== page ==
Format

Send to

Choose Destination
See comment in PubMed Commons below
Nucleic Acids Res. 2010 Sep;38(17):5893-908. doi: 10.1093/nar/gkq281. Epub 2010 May 11.

Experimental identification and characterization of 97 novel npcRNA candidates in Salmonella enterica serovar Typhi.

Author information

1
Institute of Experimental Pathology (ZMBE), University of Muenster, Von-Esmarch-Str. 56, 48149 Muenster, Germany.

Abstract

We experimentally identified and characterized 97 novel, non-protein-coding RNA candidates (npcRNAs) from the human pathogen Salmonella enterica serovar Typhi (hereafter referred to as S. typhi). Three were specific to S. typhi, 22 were restricted to Salmonella species and 33 were differentially expressed during S. typhi growth. We also identified Salmonella Pathogenicity Island-derived npcRNAs that might be involved in regulatory mechanisms of virulence, antibiotic resistance and pathogenic specificity of S. typhi. An in-depth characterization of S. typhi StyR-3 npcRNA showed that it specifically interacts with RamR, the transcriptional repressor of the ramA gene, which is involved in the multidrug resistance (MDR) of Salmonella. StyR-3 interfered with RamR-DNA binding activity and thus potentially plays a role in regulating ramA gene expression, resulting in the MDR phenotype. Our study also revealed a large number of cis-encoded antisense npcRNA candidates, supporting previous observations of global sense-antisense regulatory networks in bacteria. Finally, at least six of the npcRNA candidates interacted with the S. typhi Hfq protein, supporting an important role of Hfq in npcRNA networks. This study points to novel functional npcRNA candidates potentially involved in various regulatory roles including the pathogenicity of S. typhi.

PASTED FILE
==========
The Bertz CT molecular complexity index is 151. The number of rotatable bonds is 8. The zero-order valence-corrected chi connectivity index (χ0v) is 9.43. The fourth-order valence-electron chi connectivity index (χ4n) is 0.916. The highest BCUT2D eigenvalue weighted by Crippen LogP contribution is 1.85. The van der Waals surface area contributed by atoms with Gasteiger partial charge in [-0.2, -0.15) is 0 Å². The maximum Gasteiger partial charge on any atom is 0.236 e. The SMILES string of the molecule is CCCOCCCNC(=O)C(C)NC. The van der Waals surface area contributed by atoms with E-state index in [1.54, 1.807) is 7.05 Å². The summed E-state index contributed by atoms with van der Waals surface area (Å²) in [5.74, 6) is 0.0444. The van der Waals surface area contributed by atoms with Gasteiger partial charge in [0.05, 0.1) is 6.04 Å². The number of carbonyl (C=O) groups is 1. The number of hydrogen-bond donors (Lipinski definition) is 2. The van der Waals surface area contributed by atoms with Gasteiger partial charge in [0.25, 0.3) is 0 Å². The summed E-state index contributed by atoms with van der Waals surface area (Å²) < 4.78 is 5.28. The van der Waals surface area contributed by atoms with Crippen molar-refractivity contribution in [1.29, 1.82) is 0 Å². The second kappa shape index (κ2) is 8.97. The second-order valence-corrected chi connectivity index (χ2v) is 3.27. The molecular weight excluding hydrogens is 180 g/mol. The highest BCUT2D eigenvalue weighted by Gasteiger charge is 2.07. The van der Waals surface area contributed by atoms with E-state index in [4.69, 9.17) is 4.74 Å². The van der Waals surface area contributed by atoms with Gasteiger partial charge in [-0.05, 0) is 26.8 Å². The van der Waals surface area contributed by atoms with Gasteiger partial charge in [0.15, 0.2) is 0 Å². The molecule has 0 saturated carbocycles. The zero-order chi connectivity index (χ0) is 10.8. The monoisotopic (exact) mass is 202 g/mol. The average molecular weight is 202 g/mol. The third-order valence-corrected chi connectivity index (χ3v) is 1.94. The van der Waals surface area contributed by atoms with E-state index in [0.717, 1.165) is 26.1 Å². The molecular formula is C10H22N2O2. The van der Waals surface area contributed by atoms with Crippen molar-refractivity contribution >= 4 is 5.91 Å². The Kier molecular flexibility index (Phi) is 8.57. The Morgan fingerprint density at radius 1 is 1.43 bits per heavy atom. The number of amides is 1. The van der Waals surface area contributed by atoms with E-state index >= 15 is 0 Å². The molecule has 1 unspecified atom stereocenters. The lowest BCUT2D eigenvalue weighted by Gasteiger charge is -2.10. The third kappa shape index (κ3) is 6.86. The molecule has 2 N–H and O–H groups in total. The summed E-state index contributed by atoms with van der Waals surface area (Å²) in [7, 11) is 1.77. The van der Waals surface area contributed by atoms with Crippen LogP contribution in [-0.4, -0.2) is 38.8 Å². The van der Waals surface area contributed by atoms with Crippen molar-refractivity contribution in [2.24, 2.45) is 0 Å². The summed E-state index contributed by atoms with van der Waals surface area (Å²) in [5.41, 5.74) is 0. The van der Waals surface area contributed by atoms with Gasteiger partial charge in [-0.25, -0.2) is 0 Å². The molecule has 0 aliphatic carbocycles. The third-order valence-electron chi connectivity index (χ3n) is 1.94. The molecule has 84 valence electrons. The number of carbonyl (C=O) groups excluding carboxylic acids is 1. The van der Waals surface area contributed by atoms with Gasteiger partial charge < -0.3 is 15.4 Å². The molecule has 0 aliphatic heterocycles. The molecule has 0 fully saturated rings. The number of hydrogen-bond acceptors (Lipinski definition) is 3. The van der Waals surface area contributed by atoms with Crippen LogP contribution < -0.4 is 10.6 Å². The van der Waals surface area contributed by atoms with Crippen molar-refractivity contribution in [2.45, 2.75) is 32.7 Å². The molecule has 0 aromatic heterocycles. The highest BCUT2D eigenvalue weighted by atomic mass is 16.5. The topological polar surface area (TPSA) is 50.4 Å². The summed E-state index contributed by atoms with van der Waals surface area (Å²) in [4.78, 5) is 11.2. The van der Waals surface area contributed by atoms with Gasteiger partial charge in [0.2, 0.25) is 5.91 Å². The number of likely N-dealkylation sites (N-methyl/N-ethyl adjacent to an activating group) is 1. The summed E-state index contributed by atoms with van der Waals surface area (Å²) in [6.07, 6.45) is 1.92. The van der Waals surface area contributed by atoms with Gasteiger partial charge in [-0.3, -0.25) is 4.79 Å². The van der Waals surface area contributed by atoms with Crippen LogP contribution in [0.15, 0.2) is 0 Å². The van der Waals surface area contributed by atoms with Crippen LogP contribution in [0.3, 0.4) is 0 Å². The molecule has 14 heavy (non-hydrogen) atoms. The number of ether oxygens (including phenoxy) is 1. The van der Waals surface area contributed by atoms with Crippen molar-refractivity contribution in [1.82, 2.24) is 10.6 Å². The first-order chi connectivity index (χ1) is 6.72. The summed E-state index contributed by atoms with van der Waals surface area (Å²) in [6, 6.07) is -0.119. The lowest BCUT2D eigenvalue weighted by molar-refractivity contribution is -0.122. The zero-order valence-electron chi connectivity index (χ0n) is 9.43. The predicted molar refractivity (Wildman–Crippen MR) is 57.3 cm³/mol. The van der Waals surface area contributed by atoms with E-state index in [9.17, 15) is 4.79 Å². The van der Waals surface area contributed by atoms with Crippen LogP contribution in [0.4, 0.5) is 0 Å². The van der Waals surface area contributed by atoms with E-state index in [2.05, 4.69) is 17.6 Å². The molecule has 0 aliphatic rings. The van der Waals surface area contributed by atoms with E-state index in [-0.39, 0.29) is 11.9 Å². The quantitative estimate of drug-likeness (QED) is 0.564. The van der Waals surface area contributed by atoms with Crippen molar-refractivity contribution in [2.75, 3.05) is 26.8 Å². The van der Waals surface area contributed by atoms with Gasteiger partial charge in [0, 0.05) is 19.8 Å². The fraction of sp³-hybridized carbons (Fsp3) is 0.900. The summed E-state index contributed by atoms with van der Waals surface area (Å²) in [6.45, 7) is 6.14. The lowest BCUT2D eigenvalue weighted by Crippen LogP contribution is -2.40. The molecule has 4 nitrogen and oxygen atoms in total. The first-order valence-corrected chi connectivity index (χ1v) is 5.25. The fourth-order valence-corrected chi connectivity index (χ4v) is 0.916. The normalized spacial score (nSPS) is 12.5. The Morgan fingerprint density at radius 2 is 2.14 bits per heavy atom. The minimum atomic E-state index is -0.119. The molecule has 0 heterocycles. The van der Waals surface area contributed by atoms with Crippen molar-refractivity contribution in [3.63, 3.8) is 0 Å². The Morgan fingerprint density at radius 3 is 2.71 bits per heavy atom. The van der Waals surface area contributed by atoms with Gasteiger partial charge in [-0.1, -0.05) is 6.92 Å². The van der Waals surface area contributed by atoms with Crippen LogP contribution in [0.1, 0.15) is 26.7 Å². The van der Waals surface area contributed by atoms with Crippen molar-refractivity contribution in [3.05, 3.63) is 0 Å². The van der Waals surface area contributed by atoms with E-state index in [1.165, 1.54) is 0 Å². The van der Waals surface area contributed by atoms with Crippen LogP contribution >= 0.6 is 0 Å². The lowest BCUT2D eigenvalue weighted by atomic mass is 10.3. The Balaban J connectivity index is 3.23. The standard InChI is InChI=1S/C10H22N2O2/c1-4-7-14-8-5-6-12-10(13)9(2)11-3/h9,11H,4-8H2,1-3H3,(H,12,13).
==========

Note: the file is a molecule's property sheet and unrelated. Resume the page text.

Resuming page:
PMID:
20460466
PMCID:
PMC2943607
DOI:
10.1093/nar/gkq281
[Indexed for MEDLINE]
Free PMC Article
PubMed Commons home

PubMed Commons

0 comments
How to join PubMed Commons

    Supplemental Content

    Full text links

    Icon for Silverchair Information Systems Icon for PubMed Central
    Loading ...
    Support Center